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Lethbridge Herald Newspaper Archives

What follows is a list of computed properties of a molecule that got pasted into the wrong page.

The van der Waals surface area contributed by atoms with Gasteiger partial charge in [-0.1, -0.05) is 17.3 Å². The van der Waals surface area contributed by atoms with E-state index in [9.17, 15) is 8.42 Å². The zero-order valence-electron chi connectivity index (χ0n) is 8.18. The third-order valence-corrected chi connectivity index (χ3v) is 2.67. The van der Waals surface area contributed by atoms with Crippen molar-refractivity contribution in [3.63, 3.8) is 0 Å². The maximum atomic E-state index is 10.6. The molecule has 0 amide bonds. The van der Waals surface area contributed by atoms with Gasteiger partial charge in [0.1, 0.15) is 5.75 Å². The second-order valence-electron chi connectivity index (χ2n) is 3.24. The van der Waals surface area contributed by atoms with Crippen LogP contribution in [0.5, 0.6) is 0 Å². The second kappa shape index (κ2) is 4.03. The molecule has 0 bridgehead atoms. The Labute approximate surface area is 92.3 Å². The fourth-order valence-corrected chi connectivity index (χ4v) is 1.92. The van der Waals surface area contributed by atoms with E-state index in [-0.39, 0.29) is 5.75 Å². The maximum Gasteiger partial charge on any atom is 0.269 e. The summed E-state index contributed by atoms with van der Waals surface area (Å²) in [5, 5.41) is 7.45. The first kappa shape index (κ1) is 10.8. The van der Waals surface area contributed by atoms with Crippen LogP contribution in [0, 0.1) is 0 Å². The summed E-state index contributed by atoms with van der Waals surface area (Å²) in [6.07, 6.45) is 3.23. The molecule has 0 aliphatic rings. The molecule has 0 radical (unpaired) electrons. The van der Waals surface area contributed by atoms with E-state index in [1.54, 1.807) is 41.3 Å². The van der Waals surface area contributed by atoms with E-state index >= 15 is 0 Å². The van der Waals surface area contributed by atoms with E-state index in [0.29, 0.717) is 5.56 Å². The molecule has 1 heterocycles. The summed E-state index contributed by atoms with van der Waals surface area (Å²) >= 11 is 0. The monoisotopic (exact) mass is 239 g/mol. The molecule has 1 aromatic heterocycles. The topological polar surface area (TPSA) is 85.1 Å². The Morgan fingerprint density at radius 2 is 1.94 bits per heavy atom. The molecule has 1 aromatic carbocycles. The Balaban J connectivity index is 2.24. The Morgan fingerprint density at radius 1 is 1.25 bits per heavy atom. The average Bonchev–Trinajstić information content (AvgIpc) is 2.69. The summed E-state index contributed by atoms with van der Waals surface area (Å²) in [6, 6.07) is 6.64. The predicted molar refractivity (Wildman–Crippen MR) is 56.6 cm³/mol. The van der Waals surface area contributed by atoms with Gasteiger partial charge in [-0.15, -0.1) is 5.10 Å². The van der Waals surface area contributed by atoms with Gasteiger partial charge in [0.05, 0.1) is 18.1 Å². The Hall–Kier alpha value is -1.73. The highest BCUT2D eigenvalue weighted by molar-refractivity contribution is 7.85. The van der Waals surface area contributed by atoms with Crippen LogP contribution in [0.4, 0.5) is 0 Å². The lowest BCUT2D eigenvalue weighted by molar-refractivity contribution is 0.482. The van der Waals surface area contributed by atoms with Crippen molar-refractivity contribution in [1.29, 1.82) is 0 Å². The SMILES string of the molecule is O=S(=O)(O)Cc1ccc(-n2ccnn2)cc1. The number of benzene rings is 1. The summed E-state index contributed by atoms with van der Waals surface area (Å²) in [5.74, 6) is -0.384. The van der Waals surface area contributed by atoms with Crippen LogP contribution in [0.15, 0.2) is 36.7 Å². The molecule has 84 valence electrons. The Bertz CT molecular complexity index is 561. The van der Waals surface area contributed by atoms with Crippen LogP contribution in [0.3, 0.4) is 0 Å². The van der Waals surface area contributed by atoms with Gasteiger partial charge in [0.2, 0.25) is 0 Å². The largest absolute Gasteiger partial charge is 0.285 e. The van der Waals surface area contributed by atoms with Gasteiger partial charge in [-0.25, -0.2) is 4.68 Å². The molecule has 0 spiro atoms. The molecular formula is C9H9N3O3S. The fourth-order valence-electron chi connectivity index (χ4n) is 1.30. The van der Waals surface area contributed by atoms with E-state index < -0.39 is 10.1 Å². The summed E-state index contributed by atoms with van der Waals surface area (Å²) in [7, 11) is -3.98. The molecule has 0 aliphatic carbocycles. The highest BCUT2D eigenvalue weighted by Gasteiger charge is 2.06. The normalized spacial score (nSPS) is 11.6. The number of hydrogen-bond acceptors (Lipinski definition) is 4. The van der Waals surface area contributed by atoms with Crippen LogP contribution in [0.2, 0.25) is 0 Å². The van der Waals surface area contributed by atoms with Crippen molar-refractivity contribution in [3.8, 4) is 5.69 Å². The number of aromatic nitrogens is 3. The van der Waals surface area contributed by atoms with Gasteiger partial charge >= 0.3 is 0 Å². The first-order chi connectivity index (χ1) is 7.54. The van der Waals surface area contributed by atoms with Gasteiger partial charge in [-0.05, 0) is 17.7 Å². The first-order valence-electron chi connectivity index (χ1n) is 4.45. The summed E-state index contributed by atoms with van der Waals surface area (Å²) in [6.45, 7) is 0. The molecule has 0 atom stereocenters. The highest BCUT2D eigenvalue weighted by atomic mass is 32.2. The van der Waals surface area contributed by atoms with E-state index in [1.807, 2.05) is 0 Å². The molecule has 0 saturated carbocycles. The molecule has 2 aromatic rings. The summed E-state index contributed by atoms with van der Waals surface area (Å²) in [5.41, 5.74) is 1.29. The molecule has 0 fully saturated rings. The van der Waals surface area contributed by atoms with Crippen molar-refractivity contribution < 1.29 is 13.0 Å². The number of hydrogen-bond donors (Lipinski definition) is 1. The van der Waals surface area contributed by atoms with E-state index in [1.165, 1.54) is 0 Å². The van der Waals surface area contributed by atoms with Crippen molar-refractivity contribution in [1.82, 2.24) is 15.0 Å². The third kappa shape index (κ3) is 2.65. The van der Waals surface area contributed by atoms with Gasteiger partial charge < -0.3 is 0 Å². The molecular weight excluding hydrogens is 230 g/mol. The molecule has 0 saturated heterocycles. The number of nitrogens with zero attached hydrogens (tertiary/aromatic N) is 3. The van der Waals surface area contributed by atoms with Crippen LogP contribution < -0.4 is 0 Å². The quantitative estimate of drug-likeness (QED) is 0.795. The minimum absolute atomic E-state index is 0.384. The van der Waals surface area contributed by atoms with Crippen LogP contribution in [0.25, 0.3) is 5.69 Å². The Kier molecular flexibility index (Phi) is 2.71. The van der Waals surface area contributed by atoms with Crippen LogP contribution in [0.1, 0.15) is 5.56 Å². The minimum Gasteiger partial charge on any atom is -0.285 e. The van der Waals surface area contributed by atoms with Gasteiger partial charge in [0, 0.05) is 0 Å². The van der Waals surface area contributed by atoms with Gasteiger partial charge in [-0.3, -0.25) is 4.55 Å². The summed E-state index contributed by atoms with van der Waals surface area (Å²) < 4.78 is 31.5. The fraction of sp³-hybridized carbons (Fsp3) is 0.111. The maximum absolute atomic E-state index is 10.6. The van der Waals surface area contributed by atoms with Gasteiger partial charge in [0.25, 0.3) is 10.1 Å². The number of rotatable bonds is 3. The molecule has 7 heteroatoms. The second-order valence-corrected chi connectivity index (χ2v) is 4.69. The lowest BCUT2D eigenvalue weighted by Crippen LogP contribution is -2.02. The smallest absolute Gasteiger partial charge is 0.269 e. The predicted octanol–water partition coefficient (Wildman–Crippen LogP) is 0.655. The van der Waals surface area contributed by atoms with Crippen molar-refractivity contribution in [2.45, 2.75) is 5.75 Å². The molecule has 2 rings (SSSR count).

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Lethbridge Herald, The (Newspaper) - March 6, 1974, Lethbridge, Alberta 38-THE UEfHBRIDGE HERALD Wtdiwtday, March Sunshine heats homes NICOSIA, Cyprus (AP) An hour of sunshine a day gives Cypriots a hot bath. The Greeks and Turks on this sun-blessed island har- nessed the sun for their do- mestic energy'needs long be- fore the oil crisis and Arab embargoes Nearly every villa and house has a solar water heater on its roof. Engineers in Mediterranean countries have estimated that sufficient sunshine hits the roof of a home to supply more than 10 times its daily power needs About half that is needed to heat water. Oil is an expensive com- modity here. Sunshine is not. The sun shines 340 days a year. "It's the energy of the fu- ture." said Marius lonnides, production manager of Met- alco, the island's leading manufacturer of solar water heaters. He said his company, which has been making the heaters for eight years, has been re- ceiving an increasing number of inquiries from abroad since the onset of the energy crisis. Prayer break Two young boys attending a Jehovah Witness circuit assembly meeting in Ottawa pause in the mid- dle of mopping the floor for prayers. The prayers were said over loudspeakers throughout the building. Sears What a buy! Complete 5-way stereo system Complete it is! At a very sensible price. Features an all solid state tuner-amplifier with separate visual slide controls for bass, treble, balance and volume; AFC to prevent signal drift; illuminated VU tuning meter to indicate signal strength, stereo alert light, blackout dial and jacks for headset, satellite speakers and antennas. The built-in 8-track tape player plays automatically or manually with program button, has illuminated channel indicators Full size automatic record changer features built-in anti-skate, dual needles. Plus, two heavy duty speakers for sharp, clear sound. Shop by phone. Call 328-9231 ext. 257 SttraoDcpL Free delivery. Charge it on your Sears all-purpose account Simpsons-Sears Ltd. CftStfA Metric system conversion set for 1980 OTTAWA Pounds, inches, quarts and other weights and measures of the Imperial system will go the way of the dodo bird by about 1980, when Canada's conversion to the metric system is complete, says Stevenson Gossage of the federal metric commission. They will be replaced by the International System of Units, a refined metric system, often abbreviated SI for System International. It has seven basic units, all interrelated and based on the number 10. By comparison, the British-evolved Imperial system has 83 unrelated basic units. Mr. Gossage said the mourners will be few for the Impe- rial system, which dates from the time of the Anglo Saxons. In any case, "it'll thrive in the museums" and the termi- nology of the Imperial system will remain in literature and the language, said Mr. Gossage. It would be a "grave mistake" to use both systems, he said. Confusion would reign, especially in the marketplace, where price-conscious shoppers are trying to determine best Vdlll6 During the peak period of conversion, expected in 1977 and 1978, cost-comparison charts will be available in retail outlets. Shoppers will be able to calculate, for instance, how meat at a pound compares with meat at ?3 a kilogram or how dress material at a yard compares with similar material at a metre. Canada undertook a 10-year conversion program to adopt universal measurements for industry, commerce and sci- ence, simplifying domestic and international commu- nications. Many sectors of the economy are already gearing tor the switch. Don Chutter of the Canadian Construction Associ- ation said builders welcome metrication. It will simplify design calculations and enable the industry to implement modular dimensions so different building materials can fit more easily together The metric commission, set up under the federal industry department to co-ordinate the changeover, is selling the metric system as the route to more exports. The switch is not compulsory but obviously holdouts will be left out in the cold. t The commission estimates million a year is lost in trade because product lines produced under the old system can't be used handily in approximately 90 per cent of the world which is on the metric system. However, the commission is concerned that Canada may be on the metric system several years before the United States. Measurement communications between the two countries, especially for Canadian subsidiaries of U.S. firms, will be complicated if the switch is delayed there. The British were to have completed conversion to the metric system by 1975. But the program has fallen behind because of political and economic instability in the United Kingdom, said Mr. Gossage. The Imperial system has been built on folklore dating from the Roman Empire. Roman legionaries strode out their mile-or paces or about yards. Because a pace is a variable unit, the mile was inexact until the British set it at yards. Other Imperial units were just as inexact when they originated. The inch was the length of the thumb's knuckle. An acre was the amount of land a yoke of oxen could plow in a day. Americans fret over Russia's crude craft at Simpsons-Sears you gel the finest guarantee Mtisfectton or money refunded and free delivery Store Hours: Open Daily a.m. to p.m. Thursday and Friday a.m. to. p.m. Centre Village Mall. Telephone 328-9231 LONDON (Reuter) Latest technical information' leaking out from the Soviet Union is confirming what many experts had long sus- Russia's Soyuz manned spacecraft is in many respects a comparatively crude and unsophisticated ve- hicle. Which, from the American point of view, could be alarm- ing since Soyuz is due to per- form a joint, crew-swapping mission with a U.S. Apollo craft in summer next year. The very fact that authentic details are at last beginning tc emerge about first since its space debut ir American con- cern. From the moment that the mission was agreed as part of a new spirit of detente and co-oper- ation between the two super- powers, technical experts of the U.S. space agency have been anxiously pressing for more and more information about the Soviet hardware. FOLLOWED DISASTER One of their big concerns was its safety and reliability, since the joint flight agree- ment followed close on the disaster in June. 1971. when a Soyuz hatch failure during re- entry to earth's atmosphere claimed the lives of three cos- monauts. It was more than two years before cosmonauts ventured into space again with the two- day mission of Soyuz 12 last September. Its prime objectives. Soviet spokesmen confirmed, in- cluded "comprehensive checking and testing of im- proved flight systems" and "further testing of the process of manual and automatic con- trol in various flight condi- tions." Then in December came the eight-day orbital flight of So- yuz 13. which had been fitted oat for an expanded scientific program. Afterwards, mission commander Pyotr Klimuk, a Soviet air force major, announced that "the spaceship is reliable, responds well to control and is convenient for work by cosmonauts and re- searchers." WORK TOGETHER Engineers from the Na- tional Aeronautics and Space Administration (NASA) had, meanwhile, spent long hours with their Soviet counter- parts, both in Moscow and Houston, Tex., in "nuts and bolts" discussions Their aim: to glean as much data as possible about Soyuz to determine how it can be made compatible with Apollo for the link-up mission. For diplomatic reasons, NASA experts are not publi- cly airing their findings. But details are emerging nonethe- less. And. in the words of the much-respected American magazine Aviation Week and Space Technology they "show the vehicle (Soyuz) to be little more than a man-rated un- manned satellite in which cos- monauts have minimal com- mand, control and trouble- shooting capacity." The problem with the hatch has apparently been fixed by the addition of "fail-safe" equipment. But in general, according to Aviation Week. Soyuz systems are only about on the level of the Mercury and Gemini spacecraft which were the forerunners of Apollo. Blake named EDMONTON